To do this, it starts from sound files from different platforms on the Internet and from personal files. Pou cedes part of the compositional work to mathematical calculations. We move away and get closer to be able to decipher what we hear, as if looking for a human trace in the machinic environment and the audio track.
But with the present pandemic, not only distance has taken on a leading role. So has the suspicion on which the conspiracy theories that have flourished so loudly are based. Mistrust and suspicion make what seemed fiction become plausible. Distrust is, after all, the reasoning hidden behind the acceptance of keeping distances, because being close means exposing ourselves to losing control over our bodies and its circumstances.
In this space between fiction and reality, invaded by the uncertain and the unknown, we find Palimpsest, by Paco Chanivet. This work is built on the concept of Hyperstition, that is, a fiction that transcends that category to become reality. It consists of four fictional texts written by four different people, describing a supposed work by Chanivet himself. Through reading, we access a work which only exists in its narration. Which exists in the description of each of the texts, and in the superposition of them all. It is one and several works of art that unfold through a narrative experience, given that, in addition, in each text there is a hidden link that causes the download of a file.
In addition, accessing the work is somewhat ritual. The text that we find available on the website varies depending on the hours of the day it is accessed. To be able to access the work in its entirety, it must be done through time, walking the path once more and following the same steps up to, at least, four times. What the ritual has of religious appears here and, furthermore, as a regulator of access to the information.
This fear of what we do not see, of what we do not understand, this suspicion derived from the fear of losing control, has also permeated the future. How big will the crisis to come be? Will galleries or artist residencies survive? Will the economy and the structure of art survive? Will the artists survive? Agnès Pe responds to this fear with The Most Necessary Museum. She offers us an archaeological look at the first website and makes us meet again with a code developed in 2005. In this museum, if there is still some available, we can get pixels and link them to another space on the internet. Everything that is linked will become part of the catalogue of artists of this museum and, with that, of the great conspiracy.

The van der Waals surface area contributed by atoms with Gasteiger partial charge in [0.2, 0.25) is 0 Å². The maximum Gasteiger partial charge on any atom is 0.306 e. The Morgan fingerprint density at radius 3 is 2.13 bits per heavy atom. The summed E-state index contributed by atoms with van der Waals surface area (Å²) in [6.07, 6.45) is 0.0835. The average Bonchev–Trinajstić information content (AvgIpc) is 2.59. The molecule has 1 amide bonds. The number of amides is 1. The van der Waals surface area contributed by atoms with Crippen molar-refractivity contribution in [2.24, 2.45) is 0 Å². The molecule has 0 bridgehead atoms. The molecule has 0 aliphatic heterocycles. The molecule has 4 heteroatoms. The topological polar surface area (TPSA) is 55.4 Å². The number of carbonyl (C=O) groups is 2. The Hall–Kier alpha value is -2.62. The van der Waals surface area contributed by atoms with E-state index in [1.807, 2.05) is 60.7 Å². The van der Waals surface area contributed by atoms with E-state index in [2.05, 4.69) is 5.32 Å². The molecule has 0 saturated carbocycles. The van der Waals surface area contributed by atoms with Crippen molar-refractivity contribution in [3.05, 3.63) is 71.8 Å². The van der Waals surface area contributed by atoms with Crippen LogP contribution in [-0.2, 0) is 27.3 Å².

From distrust we quickly jump to secrecy, because distrust also comes from a lack of information, or from the inability to access and interpret it. In a present pierced by a saturation of information that makes it unreadable, Francesc Ruiz proposes with Correos how artistic practice can be a form of distribution of information and with which to show its mechanics.
Francesc sends empty envelopes to Montevideo. Empty, because the information he wants to distribute is on the outside of them. It is visible. The envelopes contain images that refer to the Spanish postal system on the one hand, and the Uruguayan on the other. Images that come from the corporate identities of both, and from the processes and places through which the envelopes pass. To the images of the same envelope, the traces of the places are added, the hands through which they have passed. The trail of the trip is added. The shared information grows with each shipment because, in fact, the information is the protagonist here and, therefore, the visible part. However, being closed, the envelopes seem to hide a secret.
Conspiracy theories seek to put a face to something that is experienced as threatening, they propose persons in charge for keeping secrets that move the world. In the light of this distrust, Jaime and Manuela have not only left their investigation open, but also available.
"A desk is a dangerous place from which to watch the world" (John Le Carré)